I believe that all great art holds the power to dissolve things: time, distance, difference, injustice, alienation, despair. I believe that all great art holds the power to mend things: join, comfort, inspire hope in fellowship, reconcile us to our selves. Art is good for my soul precisely because it reminds me that we have souls in the first place.
We stand before a work of art and our spirit is lifted by it: amazing that someone is like us! We stand before a work of art and our spirit resists: amazing that someone is different!
…Perhaps the most radical suggestion we can make about ourselves is not that we are not different. Or even that we are. But that we are both.
– From The Question of Light: Tilda Swinton’s speech at the Rothko Chapel
I don’t really want to tell people how to interpret my poetry. I want people to do some work and climb in there amongst the vowels and stanzas, try out the fit of the words, imagine the spaces, dive from the apostrophes and hang off the commas. I want the piece to be fluid for you in the way it moves around you and where it comes to rest inside you. Or perhaps it will just drain away.
At school when we were told how to interpret a piece of writing I sometimes wondered what the author would say about what they apparently meant. Sometimes I don’t want it to be absolute.
And then I look at abstract art and realise that meaning really starts to emerge and evolve for me when I’ve been invited in. I find talking about art with someone who more readily processes it gives me that invitation, a starting point, some doors through which to enter the piece.
I looked at some abstract landscapes today at an Elisabeth Cummings exhibition and I liked the colours and the marks or I didn’t, and that was kind of it. Until I asked a practicing artist what she sees and likes. She likes it so much she has to close her eyes, it’s too much. Sometimes I get that from words.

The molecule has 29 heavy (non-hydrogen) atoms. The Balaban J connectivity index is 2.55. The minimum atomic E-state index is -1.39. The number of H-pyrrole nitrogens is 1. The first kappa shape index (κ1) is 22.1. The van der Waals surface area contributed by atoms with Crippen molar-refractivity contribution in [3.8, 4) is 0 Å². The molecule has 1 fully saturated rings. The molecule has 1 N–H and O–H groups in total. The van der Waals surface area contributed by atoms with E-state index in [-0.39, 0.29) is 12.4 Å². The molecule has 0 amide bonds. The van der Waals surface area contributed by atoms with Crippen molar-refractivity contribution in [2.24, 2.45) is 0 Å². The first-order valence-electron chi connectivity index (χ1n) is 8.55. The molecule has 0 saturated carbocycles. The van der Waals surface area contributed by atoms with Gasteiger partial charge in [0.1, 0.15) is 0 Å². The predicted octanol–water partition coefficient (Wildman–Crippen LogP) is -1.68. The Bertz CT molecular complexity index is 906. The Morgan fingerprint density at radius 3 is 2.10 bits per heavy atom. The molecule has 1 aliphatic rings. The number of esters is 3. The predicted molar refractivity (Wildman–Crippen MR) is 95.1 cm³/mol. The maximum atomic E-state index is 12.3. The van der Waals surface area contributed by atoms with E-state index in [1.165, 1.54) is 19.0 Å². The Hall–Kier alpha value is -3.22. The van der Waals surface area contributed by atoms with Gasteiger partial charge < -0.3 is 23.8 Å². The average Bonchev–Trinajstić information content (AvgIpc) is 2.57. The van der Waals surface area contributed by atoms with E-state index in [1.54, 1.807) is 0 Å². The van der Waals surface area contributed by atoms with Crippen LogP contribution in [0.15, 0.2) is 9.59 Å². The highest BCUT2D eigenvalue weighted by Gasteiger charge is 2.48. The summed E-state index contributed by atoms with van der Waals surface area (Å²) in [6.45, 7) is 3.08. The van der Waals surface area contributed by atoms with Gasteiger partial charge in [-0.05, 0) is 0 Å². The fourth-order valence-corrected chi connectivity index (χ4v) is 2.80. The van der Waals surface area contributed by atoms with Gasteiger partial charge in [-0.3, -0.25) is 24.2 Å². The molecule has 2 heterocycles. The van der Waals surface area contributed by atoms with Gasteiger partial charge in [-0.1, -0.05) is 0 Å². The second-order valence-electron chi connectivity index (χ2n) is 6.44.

Her words noted the layers that move in front or behind, creating the movement you would experience in a landscape where the light is moving and you’re moving and the landscape is moving. Suddenly the canvas had depth for me and was no longer just canvas, it was place.
We talked about how for some people there is processing in their brain, maybe in their subconscious that allows them to readily experience the abstract landscape in the way my artist companion does. That you might see abstract landscape as a dialect of the language of painting, and poetry then, as a dialect of writing. It’s one translation, and different translations may be more accessible or may inadvertently shut you out. We may prefer a scientific representation of landscape that catalogues the leaves and the trees they danced from. Or as with Cummings’ works, we may be better engaged by the patterning in abstract that is present but not causing order or stricture. Access and assess as you will without restriction or imposition.
The way I could draw as a kid (okay and as an adult) was stick people, and like with Lego where I religiously made the same house in the same way every time, I could draw a square, triangle, oblong doorway, cross for window add a chimney with a cloud that was smoke. It was always daytime. There were usually birds drawn with the letter m. I quite liked join the dots.
But it’s not always about joining the dots. Sometimes I think you have to relax the immediate urge to recognise. To be prepared to start to discover before you see definite shape and pattern. Be fluid in touching shape, form, meaning, colour, location, and pause. No unconsidered filing or automated unifying into a schema.
I’m interested in this as metaphor for the human condition and for how we are with one another. Confrontation, conclusion, discovery, harmony, dissonance, sympathetic contract, empathetic comprehension, can take time and begs openness. Give me human, give me different, give me abstract, give me outside of social norms, give me eccentric and lots of dialects even if I won’t always understand them and even if they will be ever changing.
There’s changeability more readily apparent in my own abstraction but it can be uncomfortable when I suspect it’s more mess than clarity and I want to be a more representational landscape, as if that will mean I look more firm and set and acceptable. But there’s fluidity in people and of life itself, by its nature. Sometimes we’re trying to hold the seams closed so the fluid doesn’t escape or change our shape. Pulling up the skin on my thigh, pinching closed the hole in my side, hoping you might miss the patterns, and with grace you will touch the marks without judgement.
Let me anchor my thoughts about you loosely with space and wings to move me, knowing you may add more strokes and marks on the canvas, create colours, opt to scratch through and reveal, paint white radically. And let my winged anchor be agile and true and make its way there to be in the depths of who you are, not what someone else deems you should be.